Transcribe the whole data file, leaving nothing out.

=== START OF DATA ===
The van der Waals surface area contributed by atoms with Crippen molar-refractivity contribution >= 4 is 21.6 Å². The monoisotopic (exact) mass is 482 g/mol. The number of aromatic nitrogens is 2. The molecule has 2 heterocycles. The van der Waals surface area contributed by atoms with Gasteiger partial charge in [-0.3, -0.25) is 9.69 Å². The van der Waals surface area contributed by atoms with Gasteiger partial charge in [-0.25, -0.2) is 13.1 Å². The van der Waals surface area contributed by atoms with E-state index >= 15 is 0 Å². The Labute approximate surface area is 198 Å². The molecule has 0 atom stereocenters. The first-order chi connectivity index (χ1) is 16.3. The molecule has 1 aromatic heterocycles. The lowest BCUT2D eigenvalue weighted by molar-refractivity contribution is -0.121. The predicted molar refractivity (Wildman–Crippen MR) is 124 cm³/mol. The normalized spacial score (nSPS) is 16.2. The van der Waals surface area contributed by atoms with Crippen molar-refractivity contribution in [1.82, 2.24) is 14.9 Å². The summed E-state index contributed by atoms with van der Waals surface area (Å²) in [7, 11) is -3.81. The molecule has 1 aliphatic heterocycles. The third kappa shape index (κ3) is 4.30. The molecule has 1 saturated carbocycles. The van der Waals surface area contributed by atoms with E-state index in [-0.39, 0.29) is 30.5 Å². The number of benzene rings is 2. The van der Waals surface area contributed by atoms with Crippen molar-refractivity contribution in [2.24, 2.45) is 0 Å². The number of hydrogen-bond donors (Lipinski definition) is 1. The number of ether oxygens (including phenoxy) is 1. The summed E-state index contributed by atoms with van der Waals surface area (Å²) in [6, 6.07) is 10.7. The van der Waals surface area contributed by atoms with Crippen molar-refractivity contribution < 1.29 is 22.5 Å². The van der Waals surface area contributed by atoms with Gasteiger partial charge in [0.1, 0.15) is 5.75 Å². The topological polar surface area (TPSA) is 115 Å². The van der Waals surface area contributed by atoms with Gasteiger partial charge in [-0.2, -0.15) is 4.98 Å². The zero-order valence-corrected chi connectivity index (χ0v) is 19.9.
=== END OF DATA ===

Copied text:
The van der Waals surface area contributed by atoms with Crippen molar-refractivity contribution >= 4 is 21.6 Å². The monoisotopic (exact) mass is 482 g/mol. The number of aromatic nitrogens is 2. The molecule has 2 heterocycles. The van der Waals surface area contributed by atoms with Gasteiger partial charge in [-0.3, -0.25) is 9.69 Å². The van der Waals surface area contributed by atoms with Gasteiger partial charge in [-0.25, -0.2) is 13.1 Å². The van der Waals surface area contributed by atoms with E-state index >= 15 is 0 Å². The Labute approximate surface area is 198 Å². The molecule has 0 atom stereocenters. The first-order chi connectivity index (χ1) is 16.3. The molecule has 1 aromatic heterocycles. The lowest BCUT2D eigenvalue weighted by molar-refractivity contribution is -0.121. The predicted molar refractivity (Wildman–Crippen MR) is 124 cm³/mol. The normalized spacial score (nSPS) is 16.2. The van der Waals surface area contributed by atoms with Crippen molar-refractivity contribution in [1.82, 2.24) is 14.9 Å². The summed E-state index contributed by atoms with van der Waals surface area (Å²) in [7, 11) is -3.81. The molecule has 1 aliphatic heterocycles. The third kappa shape index (κ3) is 4.30. The molecule has 1 saturated carbocycles. The van der Waals surface area contributed by atoms with E-state index in [-0.39, 0.29) is 30.5 Å². The number of benzene rings is 2. The van der Waals surface area contributed by atoms with Crippen molar-refractivity contribution in [2.24, 2.45) is 0 Å². The number of hydrogen-bond donors (Lipinski definition) is 1. The number of ether oxygens (including phenoxy) is 1. The summed E-state index contributed by atoms with van der Waals surface area (Å²) in [6, 6.07) is 10.7. The van der Waals surface area contributed by atoms with Crippen molar-refractivity contribution < 1.29 is 22.5 Å². The van der Waals surface area contributed by atoms with Gasteiger partial charge in [0.1, 0.15) is 5.75 Å². The topological polar surface area (TPSA) is 115 Å². The van der Waals surface area contributed by atoms with Gasteiger partial charge in [-0.2, -0.15) is 4.98 Å². The zero-order valence-corrected chi connectivity index (χ0v) is 19.9.